Tuesday, June 19, 2012

"If you're going to have livestock, you are going to have deadstock."

While many elements on the farm are working together seamlessly, so seamlessly that we don't even notice them or call them to mind, there are a few exceptions. For one, this chicken is mysteriously crippled. One evening she didn't put herself into the egg mobile with the rest of the flock and was walking in a daze with her wings dragging on the ground. The next evening we found her lying on her back with her feet in the air. I thought she was dead until I noticed her breathing and saw that her eyes were still alert. Edmund righted her and she got up and walked away from us. I expected to find her dead the following day, but instead found her as you see her above - with her right wing hanging limp and the left one not far behind. I've opened a few books and mentioned it to a neighbor, but there are at this point no firm leads as to what could be going on with her. If you've seen it happen to one of your hens, tell us about it.

The other unfortunate event was that we had two calves born on the same day, to two different cows, but one of them was born dead. No one witnessed the event, but Ed found Juno standing over her dead calf very shortly afterwards. It was a bull calf and he was quite large - larger than the calves that were born weeks ago. That's the only thing that stands out as a possible cause for complications. It's very sad to have a year of energy and effort go into something that is not to be. Thankfully the other calf is a heifer. It would have been extra sad if it had been the other way around. But we are sad nonetheless.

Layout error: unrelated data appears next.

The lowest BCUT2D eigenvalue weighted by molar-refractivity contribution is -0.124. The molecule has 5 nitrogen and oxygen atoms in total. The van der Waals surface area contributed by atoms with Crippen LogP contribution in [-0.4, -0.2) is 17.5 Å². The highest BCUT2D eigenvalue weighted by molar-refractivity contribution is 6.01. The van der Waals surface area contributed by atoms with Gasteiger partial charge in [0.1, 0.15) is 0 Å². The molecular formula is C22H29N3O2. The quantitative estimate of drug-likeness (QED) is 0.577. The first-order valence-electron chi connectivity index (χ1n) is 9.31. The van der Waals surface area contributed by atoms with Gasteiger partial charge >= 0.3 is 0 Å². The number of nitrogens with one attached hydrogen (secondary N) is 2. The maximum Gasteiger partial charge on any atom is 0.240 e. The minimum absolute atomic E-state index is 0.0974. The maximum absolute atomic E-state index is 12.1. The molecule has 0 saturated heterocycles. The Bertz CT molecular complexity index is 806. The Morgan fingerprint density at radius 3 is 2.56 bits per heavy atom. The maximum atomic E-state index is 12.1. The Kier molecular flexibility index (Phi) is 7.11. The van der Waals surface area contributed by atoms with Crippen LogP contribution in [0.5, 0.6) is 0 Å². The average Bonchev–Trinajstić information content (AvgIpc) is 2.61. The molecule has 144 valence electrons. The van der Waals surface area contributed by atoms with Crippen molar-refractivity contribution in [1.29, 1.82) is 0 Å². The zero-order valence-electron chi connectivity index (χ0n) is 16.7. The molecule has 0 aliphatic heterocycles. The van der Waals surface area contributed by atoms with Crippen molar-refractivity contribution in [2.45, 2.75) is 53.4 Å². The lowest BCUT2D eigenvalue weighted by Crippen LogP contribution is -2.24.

Aside from that, the geese are growing well, the grass is as tall as the weeds, and the days are still getting longer.


Thursday, June 7, 2012

Suckling at Big Government's Teat

If you frequent our blog you may remember that last year we had several incredible rainfalls that flooded our little gully and eroded many cubic yards of our farm.  I don't know whether the torrents that affected our region of upstate played a role in the county Soil and Water Conservation Service securing grants for stream bank stabilization, or whether these things just "come through" periodically.

I do know that last winter Alanna caught wind of the possibility of said grant and added our names to the list of potential projects should the money arrive.  Well, arrive it did, in the form of a crew of guys with weed whackers, landscape fabric, plastic mesh tubes, stakes, and most importantly, tiny trees.  They spent three days working along the 1/3 mile of creek and planted willows, poplars,  red maples, red osier dogwoods - 600+ trees at the final count.

I wonder several things about our new trees.  What kind of mortality will see in the new plantation?  Why did they plant them 8 feet back from the bank when the idea is to "stabilize the stream bank"?  Will they come back and weed whack the grass around the saplings next year (just kidding I know they won't)?

So next time you feel the inclination to complain about the use and distribution of your tax dollars you can think of us because we just received a smidgen of a cent from you and every other American.  I see the potential benefit of riparian tree planting as benefiting everyone downstream of us, so I don't have compunctions about being on the receiving end of this project.  Your tax dollars at work!